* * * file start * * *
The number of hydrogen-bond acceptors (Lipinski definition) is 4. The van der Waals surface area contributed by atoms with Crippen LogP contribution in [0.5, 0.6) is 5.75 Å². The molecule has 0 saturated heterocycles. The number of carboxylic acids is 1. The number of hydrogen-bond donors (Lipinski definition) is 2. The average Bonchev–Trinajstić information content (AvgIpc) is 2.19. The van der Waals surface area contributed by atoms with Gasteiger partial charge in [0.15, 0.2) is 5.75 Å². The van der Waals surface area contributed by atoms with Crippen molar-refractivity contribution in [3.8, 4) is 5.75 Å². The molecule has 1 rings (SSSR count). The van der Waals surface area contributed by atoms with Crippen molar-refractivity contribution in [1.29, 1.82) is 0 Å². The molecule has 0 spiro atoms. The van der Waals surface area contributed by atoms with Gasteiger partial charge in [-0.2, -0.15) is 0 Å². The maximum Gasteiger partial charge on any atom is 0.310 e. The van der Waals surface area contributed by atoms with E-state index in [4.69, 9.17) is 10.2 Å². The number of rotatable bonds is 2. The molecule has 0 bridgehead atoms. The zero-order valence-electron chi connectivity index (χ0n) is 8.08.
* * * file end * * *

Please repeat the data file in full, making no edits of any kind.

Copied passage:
The number of hydrogen-bond acceptors (Lipinski definition) is 4. The van der Waals surface area contributed by atoms with Crippen LogP contribution in [0.5, 0.6) is 5.75 Å². The molecule has 0 saturated heterocycles. The number of carboxylic acids is 1. The number of hydrogen-bond donors (Lipinski definition) is 2. The average Bonchev–Trinajstić information content (AvgIpc) is 2.19. The van der Waals surface area contributed by atoms with Gasteiger partial charge in [0.15, 0.2) is 5.75 Å². The van der Waals surface area contributed by atoms with Crippen molar-refractivity contribution in [3.8, 4) is 5.75 Å². The molecule has 1 rings (SSSR count). The van der Waals surface area contributed by atoms with Crippen molar-refractivity contribution in [1.29, 1.82) is 0 Å². The molecule has 0 spiro atoms. The van der Waals surface area contributed by atoms with Gasteiger partial charge in [-0.2, -0.15) is 0 Å². The maximum Gasteiger partial charge on any atom is 0.310 e. The van der Waals surface area contributed by atoms with E-state index in [4.69, 9.17) is 10.2 Å². The number of rotatable bonds is 2. The molecule has 0 bridgehead atoms. The zero-order valence-electron chi connectivity index (χ0n) is 8.08.